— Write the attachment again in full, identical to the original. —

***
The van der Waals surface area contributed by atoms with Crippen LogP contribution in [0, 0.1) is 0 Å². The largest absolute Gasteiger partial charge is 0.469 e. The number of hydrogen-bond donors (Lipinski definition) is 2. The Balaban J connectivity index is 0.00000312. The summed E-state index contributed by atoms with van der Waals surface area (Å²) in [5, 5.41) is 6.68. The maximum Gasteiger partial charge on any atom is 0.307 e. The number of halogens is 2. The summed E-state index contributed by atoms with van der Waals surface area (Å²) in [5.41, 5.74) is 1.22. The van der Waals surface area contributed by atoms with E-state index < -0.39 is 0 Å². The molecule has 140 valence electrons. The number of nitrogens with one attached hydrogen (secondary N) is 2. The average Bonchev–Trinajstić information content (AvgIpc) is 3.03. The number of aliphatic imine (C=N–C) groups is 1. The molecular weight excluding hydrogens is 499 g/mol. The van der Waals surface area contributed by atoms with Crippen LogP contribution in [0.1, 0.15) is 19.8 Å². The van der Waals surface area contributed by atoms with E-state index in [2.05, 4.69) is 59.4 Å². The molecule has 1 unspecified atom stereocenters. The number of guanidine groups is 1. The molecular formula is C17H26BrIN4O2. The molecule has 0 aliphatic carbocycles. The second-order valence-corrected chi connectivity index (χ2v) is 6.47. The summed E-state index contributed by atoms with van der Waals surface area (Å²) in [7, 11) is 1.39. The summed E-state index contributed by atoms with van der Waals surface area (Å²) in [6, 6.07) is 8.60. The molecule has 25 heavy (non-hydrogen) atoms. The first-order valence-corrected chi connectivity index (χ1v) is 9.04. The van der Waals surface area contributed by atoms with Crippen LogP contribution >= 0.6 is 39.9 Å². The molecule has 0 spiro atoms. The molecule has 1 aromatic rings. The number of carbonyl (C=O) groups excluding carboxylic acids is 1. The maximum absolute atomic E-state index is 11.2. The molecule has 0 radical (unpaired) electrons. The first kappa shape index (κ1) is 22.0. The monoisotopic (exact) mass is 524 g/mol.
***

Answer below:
The van der Waals surface area contributed by atoms with Crippen LogP contribution in [0, 0.1) is 0 Å². The largest absolute Gasteiger partial charge is 0.469 e. The number of hydrogen-bond donors (Lipinski definition) is 2. The Balaban J connectivity index is 0.00000312. The summed E-state index contributed by atoms with van der Waals surface area (Å²) in [5, 5.41) is 6.68. The maximum Gasteiger partial charge on any atom is 0.307 e. The number of halogens is 2. The summed E-state index contributed by atoms with van der Waals surface area (Å²) in [5.41, 5.74) is 1.22. The van der Waals surface area contributed by atoms with E-state index < -0.39 is 0 Å². The molecule has 140 valence electrons. The number of nitrogens with one attached hydrogen (secondary N) is 2. The average Bonchev–Trinajstić information content (AvgIpc) is 3.03. The number of aliphatic imine (C=N–C) groups is 1. The molecular weight excluding hydrogens is 499 g/mol. The van der Waals surface area contributed by atoms with Crippen LogP contribution in [0.1, 0.15) is 19.8 Å². The van der Waals surface area contributed by atoms with E-state index in [2.05, 4.69) is 59.4 Å². The molecule has 1 unspecified atom stereocenters. The number of guanidine groups is 1. The molecular formula is C17H26BrIN4O2. The molecule has 0 aliphatic carbocycles. The second-order valence-corrected chi connectivity index (χ2v) is 6.47. The summed E-state index contributed by atoms with van der Waals surface area (Å²) in [7, 11) is 1.39. The summed E-state index contributed by atoms with van der Waals surface area (Å²) in [6, 6.07) is 8.60. The molecule has 25 heavy (non-hydrogen) atoms. The first-order valence-corrected chi connectivity index (χ1v) is 9.04. The van der Waals surface area contributed by atoms with Crippen LogP contribution >= 0.6 is 39.9 Å². The molecule has 0 spiro atoms. The molecule has 1 aromatic rings. The number of carbonyl (C=O) groups excluding carboxylic acids is 1. The maximum absolute atomic E-state index is 11.2. The molecule has 0 radical (unpaired) electrons. The first kappa shape index (κ1) is 22.0. The monoisotopic (exact) mass is 524 g/mol.